Federated States of Micronesia: Disaster Management Reference Handbook 2016

Manual and Guideline
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Executive Summary

A natural disaster is 30 times more likely to occur in the Pacific Islands than in the U.S. The pressing issues include the region’s vulnerability to disasters and the impacts of climate change. Even small disasters can overwhelm small-island economies like the Federated States of Micronesia (FSM). Many communities in FSM are being displaced due to rising sea levels. The Pacific is also dealing poverty issues, urbanization and population growth.

FSM has assessed risk hazards including coastal erosion, rising sea level, storm surge, flood, tsunami, tropical cyclone, drought, earthquake, epidemic, and secondary impacts such as landslides. In addition, fires, water shortages, and food shortages have also occurred during severe dry events.People living in these small island states are vulnerable to slow- and rapid-onset disasters related to climate change, including rising sea levels, and shifting rainfall and storm patterns. Many of the region’s villages have not developed formal disaster response training, leaving families unprepared to survive catastrophic events. Typhoon Maysak tore through the islands of FSM in March 2015 causing fatalities, damaging houses, crops, and public infrastructure, and causing millions of dollars in damage. Nearly 30,000, or almost one third of FSM’s population was affected and rebuilding efforts are still ongoing.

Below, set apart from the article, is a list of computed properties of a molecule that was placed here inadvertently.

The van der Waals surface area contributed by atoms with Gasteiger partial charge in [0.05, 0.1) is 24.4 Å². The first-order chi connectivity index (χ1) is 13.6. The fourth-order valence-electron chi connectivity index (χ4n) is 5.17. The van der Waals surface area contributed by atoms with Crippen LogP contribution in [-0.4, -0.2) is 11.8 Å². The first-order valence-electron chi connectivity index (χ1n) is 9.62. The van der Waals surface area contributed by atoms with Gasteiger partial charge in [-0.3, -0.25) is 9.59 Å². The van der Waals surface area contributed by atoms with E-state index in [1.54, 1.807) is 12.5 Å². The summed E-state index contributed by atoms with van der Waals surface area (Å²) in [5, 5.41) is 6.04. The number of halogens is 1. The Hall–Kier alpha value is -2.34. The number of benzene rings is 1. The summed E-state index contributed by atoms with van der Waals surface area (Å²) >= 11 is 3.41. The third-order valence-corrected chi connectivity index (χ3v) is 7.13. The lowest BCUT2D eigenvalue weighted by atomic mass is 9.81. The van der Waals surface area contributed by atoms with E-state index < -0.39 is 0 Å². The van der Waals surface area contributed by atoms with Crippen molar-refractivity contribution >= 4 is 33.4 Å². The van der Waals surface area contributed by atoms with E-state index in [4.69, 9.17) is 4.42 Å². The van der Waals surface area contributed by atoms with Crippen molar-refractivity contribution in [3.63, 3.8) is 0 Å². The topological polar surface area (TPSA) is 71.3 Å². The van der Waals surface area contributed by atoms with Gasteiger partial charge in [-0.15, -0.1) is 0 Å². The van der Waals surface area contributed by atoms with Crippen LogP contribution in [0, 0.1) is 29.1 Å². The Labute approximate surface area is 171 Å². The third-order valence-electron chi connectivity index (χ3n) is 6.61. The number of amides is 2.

FSM faces geographic challenges; it consist of over 600 islands (76 inhabited), and four states, spread over approximately 1500 nautical miles. The widely dispersed islands present a unique challenge to governance, service delivery, and communication in relation to disaster management.10 Remoteness of outer island and lagoon communities is a constraint. As a result, knowledge and awareness of issues such as climate change and disaster risk reduction (DRR) is low (despite them often being the most vulnerable to hazards). There is little activity in regards to direct community mobilization for Disaster Risk Management (DRM). For example, there lacks a designated leader for facilitating development of village level DRM plans.